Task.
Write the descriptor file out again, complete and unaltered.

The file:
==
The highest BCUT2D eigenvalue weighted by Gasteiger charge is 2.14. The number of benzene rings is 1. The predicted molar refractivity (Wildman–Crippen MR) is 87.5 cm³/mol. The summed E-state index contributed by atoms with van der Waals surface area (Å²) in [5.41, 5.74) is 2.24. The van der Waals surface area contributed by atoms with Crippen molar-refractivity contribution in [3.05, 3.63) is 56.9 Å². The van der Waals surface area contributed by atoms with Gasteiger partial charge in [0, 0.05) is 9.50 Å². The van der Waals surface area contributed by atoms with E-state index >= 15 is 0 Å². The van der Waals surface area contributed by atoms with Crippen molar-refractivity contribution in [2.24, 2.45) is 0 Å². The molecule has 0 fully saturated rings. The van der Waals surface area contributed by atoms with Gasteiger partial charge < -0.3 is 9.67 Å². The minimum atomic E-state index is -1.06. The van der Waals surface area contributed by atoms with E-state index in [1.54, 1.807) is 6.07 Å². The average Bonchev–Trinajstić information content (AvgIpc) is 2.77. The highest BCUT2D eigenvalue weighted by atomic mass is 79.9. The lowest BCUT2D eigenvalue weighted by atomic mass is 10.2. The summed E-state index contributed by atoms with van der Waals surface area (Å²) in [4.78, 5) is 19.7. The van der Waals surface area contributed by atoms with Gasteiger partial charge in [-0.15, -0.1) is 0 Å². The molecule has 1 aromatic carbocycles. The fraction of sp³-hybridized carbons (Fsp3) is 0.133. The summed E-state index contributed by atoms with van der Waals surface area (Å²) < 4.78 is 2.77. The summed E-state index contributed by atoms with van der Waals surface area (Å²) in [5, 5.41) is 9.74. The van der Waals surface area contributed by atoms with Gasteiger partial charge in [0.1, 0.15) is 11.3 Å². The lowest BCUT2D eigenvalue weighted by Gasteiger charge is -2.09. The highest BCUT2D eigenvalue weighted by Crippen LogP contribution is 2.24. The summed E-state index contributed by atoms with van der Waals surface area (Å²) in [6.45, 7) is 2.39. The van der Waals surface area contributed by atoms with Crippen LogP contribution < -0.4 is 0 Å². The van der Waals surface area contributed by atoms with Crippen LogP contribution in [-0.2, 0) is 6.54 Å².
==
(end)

The highest BCUT2D eigenvalue weighted by Gasteiger charge is 2.14. The number of benzene rings is 1. The predicted molar refractivity (Wildman–Crippen MR) is 87.5 cm³/mol. The summed E-state index contributed by atoms with van der Waals surface area (Å²) in [5.41, 5.74) is 2.24. The van der Waals surface area contributed by atoms with Crippen molar-refractivity contribution in [3.05, 3.63) is 56.9 Å². The van der Waals surface area contributed by atoms with Gasteiger partial charge in [0, 0.05) is 9.50 Å². The van der Waals surface area contributed by atoms with E-state index >= 15 is 0 Å². The van der Waals surface area contributed by atoms with Crippen molar-refractivity contribution in [2.24, 2.45) is 0 Å². The molecule has 0 fully saturated rings. The van der Waals surface area contributed by atoms with Gasteiger partial charge < -0.3 is 9.67 Å². The minimum atomic E-state index is -1.06. The van der Waals surface area contributed by atoms with E-state index in [1.54, 1.807) is 6.07 Å². The average Bonchev–Trinajstić information content (AvgIpc) is 2.77. The highest BCUT2D eigenvalue weighted by atomic mass is 79.9. The lowest BCUT2D eigenvalue weighted by atomic mass is 10.2. The summed E-state index contributed by atoms with van der Waals surface area (Å²) in [4.78, 5) is 19.7. The van der Waals surface area contributed by atoms with Gasteiger partial charge in [-0.15, -0.1) is 0 Å². The molecule has 1 aromatic carbocycles. The fraction of sp³-hybridized carbons (Fsp3) is 0.133. The summed E-state index contributed by atoms with van der Waals surface area (Å²) < 4.78 is 2.77. The summed E-state index contributed by atoms with van der Waals surface area (Å²) in [5, 5.41) is 9.74. The van der Waals surface area contributed by atoms with Gasteiger partial charge in [0.1, 0.15) is 11.3 Å². The lowest BCUT2D eigenvalue weighted by Gasteiger charge is -2.09. The highest BCUT2D eigenvalue weighted by Crippen LogP contribution is 2.24. The summed E-state index contributed by atoms with van der Waals surface area (Å²) in [6.45, 7) is 2.39. The van der Waals surface area contributed by atoms with Crippen LogP contribution < -0.4 is 0 Å². The van der Waals surface area contributed by atoms with Crippen LogP contribution in [-0.2, 0) is 6.54 Å².